In the last decade, from a sleepy tourist town housing various world famous medieval monuments, including of course the Taj Mahal, Agra has mutated into a typical large city in globalized India.
Once it was the only city in the north to have well-planned markets controlled and run by specific clans, and also one exclusively for female shoppers who kept the purdah. It still has markets with names such as Raja Ki Mandi, Rani Ki Mandi, Johri (jewellers’) Bazaar and so on.
But the old Agra is being fast overshadowed by the new one that has large malls displaying the usual United Colors of Benetton, Chinese, Korean and Japanese made electronic goods, readymade garments and beauty parlours flanked by coffee shops and McDonald’s yellow arches. Several old traditional kiosks and eateries above or next to the large shops sell everything from rugs and the usual touristy baubles to the famous Agra petha (candied ash gourd bits) and dalmoth, a local snack delicately flavoured with mango powder and fresh ground black pepper. All do good business.
During the 16th and 17th centuries, Agra was the capital of the Moghuls that gave the city many of its magnificent palaces, forts, gardens, market places and tombs. Two centuries later, when the East India Company troops moved into the Agra fort and built their own barracks, a small hospital was built to service the soldiers.
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In time, after St John’s College (1914) created a hub for higher learning here, the hospital at Agra began to grow and finally became a large medical school and public hospital. It is currently known as the S.N. Medical College and is housed in the original building.
In the last two decades, government apathy, a rise in crime and a drying up of public funds had all but killed this hospital. Then a young paediatrician, N.C. Prajapati, by some quirk of bureaucratic machinery, was brought in to head the college. He was honest enough to be appalled by the state of things and young enough to dream about setting things right.
Communities such as Help Agra already existed and had often addressed local needs such as clean drinking water in public places, by passing the proverbial hat around among themselves instead of appealing to the government. Members of this group contacted Prajapati soon after they heard about his plans to improve health-care facilities and offered to lend a hand. Thus a unique public-private partnership was born spontaneously.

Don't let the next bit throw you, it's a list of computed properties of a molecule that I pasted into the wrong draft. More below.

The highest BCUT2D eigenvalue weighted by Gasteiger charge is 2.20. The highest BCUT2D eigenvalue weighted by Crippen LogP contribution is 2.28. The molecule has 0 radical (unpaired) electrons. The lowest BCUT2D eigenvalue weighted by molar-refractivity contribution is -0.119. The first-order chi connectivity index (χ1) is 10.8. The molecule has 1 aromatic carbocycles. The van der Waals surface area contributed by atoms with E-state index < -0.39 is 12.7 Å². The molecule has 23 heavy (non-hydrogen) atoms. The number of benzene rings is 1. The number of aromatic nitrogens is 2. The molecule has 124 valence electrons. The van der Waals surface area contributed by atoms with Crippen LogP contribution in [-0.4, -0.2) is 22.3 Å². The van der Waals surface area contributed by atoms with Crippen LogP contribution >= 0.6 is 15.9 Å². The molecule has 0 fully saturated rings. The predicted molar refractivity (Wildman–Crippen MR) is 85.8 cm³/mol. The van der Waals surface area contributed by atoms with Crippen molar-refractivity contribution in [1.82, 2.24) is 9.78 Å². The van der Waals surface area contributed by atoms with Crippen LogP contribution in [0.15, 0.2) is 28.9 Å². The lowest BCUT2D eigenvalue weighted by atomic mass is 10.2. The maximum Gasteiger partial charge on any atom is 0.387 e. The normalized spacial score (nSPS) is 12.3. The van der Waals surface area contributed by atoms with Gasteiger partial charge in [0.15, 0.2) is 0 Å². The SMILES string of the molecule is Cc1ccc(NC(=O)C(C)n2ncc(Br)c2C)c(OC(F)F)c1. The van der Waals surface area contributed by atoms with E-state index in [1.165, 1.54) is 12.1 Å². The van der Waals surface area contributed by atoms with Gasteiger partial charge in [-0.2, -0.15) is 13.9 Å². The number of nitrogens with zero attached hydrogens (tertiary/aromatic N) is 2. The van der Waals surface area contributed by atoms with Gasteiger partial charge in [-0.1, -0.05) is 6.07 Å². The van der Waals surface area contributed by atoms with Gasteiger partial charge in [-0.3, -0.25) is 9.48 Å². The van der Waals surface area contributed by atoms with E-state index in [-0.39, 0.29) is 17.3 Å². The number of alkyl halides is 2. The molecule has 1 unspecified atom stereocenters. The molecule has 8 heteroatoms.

Together the staff of S.N. Hospital and Help Agra first listed the immediate needs. Prime among them was speedy critical care. The hospital had only one old ambulance and it was rarely available when needed. Help Agra collected funds and provided the hospital with a fleet of ambulances, replete with a public hotline manned by volunteers.
Arrangements were then made, again by volunteers from Help Agra, to help the very poor to get expensive medicines for free from special outlets on the hospital premises. All the patients needed to show were doctors’ referral slips and their below-the-poverty line cards. Soon the city’s first eye bank also came up.
It was while doing a story on this rare and fruitful partnering that our Hindi paper Hindustan was also roped in. We were asked if our Agra edition would issue an appeal in the city columns for citizens to donate small amounts of money for providing a few simple wooden benches for the relatives of indoor patients being treated in various wards.
Like all government hospitals, the S.N. Hospital faces an acute shortage of nurses and expects relatives to tend to all critically ill patients round-the-clock. The harassed family members of the critically ill often had to squat on the floor as they monitored vital life support systems and kept out the stray dogs. It was to make their life a little less hard that around a hundred benches were needed. The district jail was contacted and it agreed to provide the benches through their workshop at a low cost of Rs300 per bench.
Hindustan began inserting a small daily appeal in its pages asking citizens for voluntary donations. Within just five days, sufficient funds had arrived for 138 benches. A few weeks later, the benches were donated to the hospital jointly by Help Agra and Hindustan at a small and intimate function held in the hospital’s auditorium.
Renovation of the old hospital building is next on the list of jobs to be done. Currently, the unusable parts of the hospital are being torn down to make way for a modern vertical structure that can be equipped with modern amenities for both treatment and teaching. No one is worried about funds. “They will come. It is a city with a big heart,” they say.
In a city where love has left behind as its relic, one of the world’s greatest monuments, the Taj Mahal, sufferings of millions of poor in a derelict government hospital had passed on for years without a trace. No record remains today of those that spent long futile hours and days within these walls, hoping against hope to live or save their loved ones. So many that could have been saved, were not, either due to bunglings, or apathy or sheer foolishness.
If only one could tap the energies generated by the needless suffering of the helpless, and combine them with the elemental force of love that old and strong community ties are still capable of generating, one would perhaps not just create beautiful relics, but also truly transform the face of public health-care in India.
Mrinal Pande likes to take readers behind the reported news in her fortnightly column. She is chief editor of Hindustan. Comments are welcome at firstname.lastname@example.org